At CCM, we try to encourage all staff to read as much as possible. We have a library in the office where we store all of our physical books and all staff have access to a pool of around 50 audiobooks that people can listen to on their way to work or during their personal development time. It has been hard trying to convince people to do this, never mind get them excited about it, but over the last few weeks the tide may be turning.

Personally, I’m a huge reader. Mainly for the reason that I am blessed to be in the position I am at the age I am, so I need to learn as much about myself, business, life and leadership as quickly as I can. After months of hard work there have been a few cases recently where staff members have told me that they may have done something, or are taking a certain view because of new insight from a book. Alongside this, they have expressed that they are enjoying reading and they never thought they would say this. Feedback like this is a pleasure to hear.

During a very unique time when things are a bit strange to say the least, I thought it might be a good idea to share three of my favourite books in case people are seeking some ideas and inspiration. Working from home can be a nightmare and people may think they are going a little crazy - however, getting lost in a book really can make time fly whilst also potentially offering the chance to learn something great.

Bringing Out The Best In People - Aubrey Daniels.
This book is relatively old and quite short but it is valuable in the teaching of how to see, and get the best out of people. The overall theme of the book is; if you see the good in someone or expect them to do good things, most of the time they will live up to that expectation. The evidence of this is in the way we are taught to train dogs. It is much more powerful to recognise the good behaviours and reward them rather than highlighting all of the negative ones.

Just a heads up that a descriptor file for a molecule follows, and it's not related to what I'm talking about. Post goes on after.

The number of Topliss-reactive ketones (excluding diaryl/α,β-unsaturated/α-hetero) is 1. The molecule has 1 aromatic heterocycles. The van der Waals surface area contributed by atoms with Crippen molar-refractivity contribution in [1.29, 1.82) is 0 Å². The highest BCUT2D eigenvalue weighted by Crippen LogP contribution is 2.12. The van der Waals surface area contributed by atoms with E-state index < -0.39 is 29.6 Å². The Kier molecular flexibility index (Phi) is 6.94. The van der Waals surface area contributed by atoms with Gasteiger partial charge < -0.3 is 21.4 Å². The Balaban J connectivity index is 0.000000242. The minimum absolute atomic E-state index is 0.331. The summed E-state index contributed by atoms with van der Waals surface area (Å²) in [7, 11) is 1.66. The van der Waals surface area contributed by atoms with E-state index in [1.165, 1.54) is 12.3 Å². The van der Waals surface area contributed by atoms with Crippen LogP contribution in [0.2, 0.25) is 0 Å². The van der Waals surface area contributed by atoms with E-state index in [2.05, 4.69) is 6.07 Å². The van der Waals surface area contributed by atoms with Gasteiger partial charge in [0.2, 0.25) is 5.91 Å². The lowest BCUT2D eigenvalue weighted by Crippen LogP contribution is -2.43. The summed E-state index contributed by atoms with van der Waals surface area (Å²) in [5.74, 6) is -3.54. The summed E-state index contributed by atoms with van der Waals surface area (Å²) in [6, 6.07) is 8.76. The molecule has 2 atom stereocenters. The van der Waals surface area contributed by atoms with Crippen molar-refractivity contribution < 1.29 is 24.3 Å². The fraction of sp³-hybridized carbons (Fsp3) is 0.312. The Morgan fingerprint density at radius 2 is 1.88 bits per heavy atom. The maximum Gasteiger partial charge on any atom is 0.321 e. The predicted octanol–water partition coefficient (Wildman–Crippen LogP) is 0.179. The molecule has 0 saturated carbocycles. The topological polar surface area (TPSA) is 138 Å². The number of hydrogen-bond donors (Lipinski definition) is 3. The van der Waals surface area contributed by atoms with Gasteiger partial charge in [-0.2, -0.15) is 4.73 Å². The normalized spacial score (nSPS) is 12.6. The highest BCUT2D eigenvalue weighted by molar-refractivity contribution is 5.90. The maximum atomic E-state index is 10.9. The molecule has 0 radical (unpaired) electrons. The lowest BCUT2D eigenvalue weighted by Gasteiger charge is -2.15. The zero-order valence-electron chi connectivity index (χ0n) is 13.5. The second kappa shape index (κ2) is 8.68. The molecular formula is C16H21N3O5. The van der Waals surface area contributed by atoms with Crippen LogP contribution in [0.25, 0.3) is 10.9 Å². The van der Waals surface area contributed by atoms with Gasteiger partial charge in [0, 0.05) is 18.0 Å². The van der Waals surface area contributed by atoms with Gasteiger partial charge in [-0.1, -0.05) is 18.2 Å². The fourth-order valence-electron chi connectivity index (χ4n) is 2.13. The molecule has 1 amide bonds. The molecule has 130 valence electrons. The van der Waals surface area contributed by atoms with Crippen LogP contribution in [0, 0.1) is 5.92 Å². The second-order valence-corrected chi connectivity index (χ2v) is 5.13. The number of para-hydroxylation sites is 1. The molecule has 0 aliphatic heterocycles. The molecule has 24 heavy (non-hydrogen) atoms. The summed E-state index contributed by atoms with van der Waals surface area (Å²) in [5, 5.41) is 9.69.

Relating that to businesses, it boils down to the choices and infrastructure put in place by the management team that will be key in the formation of culture. Culture is so elusive and hard to master due to it being based on people's thoughts and behaviour, which can be hard to understand and  can be rather erratic.

If a company places strict rules and regulations on employees based on the premise that they will not adhere to policies and take advantage then all it will do is encourage the employee to do exactly that. People will always put in more effort into an organisation that they care about, which won’t be the case if they feel like they aren’t trusted or respected.

A natural human instinct is to try and live up to the expectation of others. This expectation can either be 1) If we don’t tell you exactly what to do then you will do nothing. Or 2) You are a valued member of staff that is an integral part of the company.

Additionally, relating to the current situation at most businesses, if an employee has been told that they must come to work at all costs unless they are seriously ill, even if they have the capability to work from home, it will generate distrusting thoughts within that person. Companies may send out statements to try and justify it, but it will always boil down to trust and the issue with this is that when the day comes and they have to work from home that person might think, “Well they don’t trust me anyway, so I might as well put my feet up.” It's a vicious circle.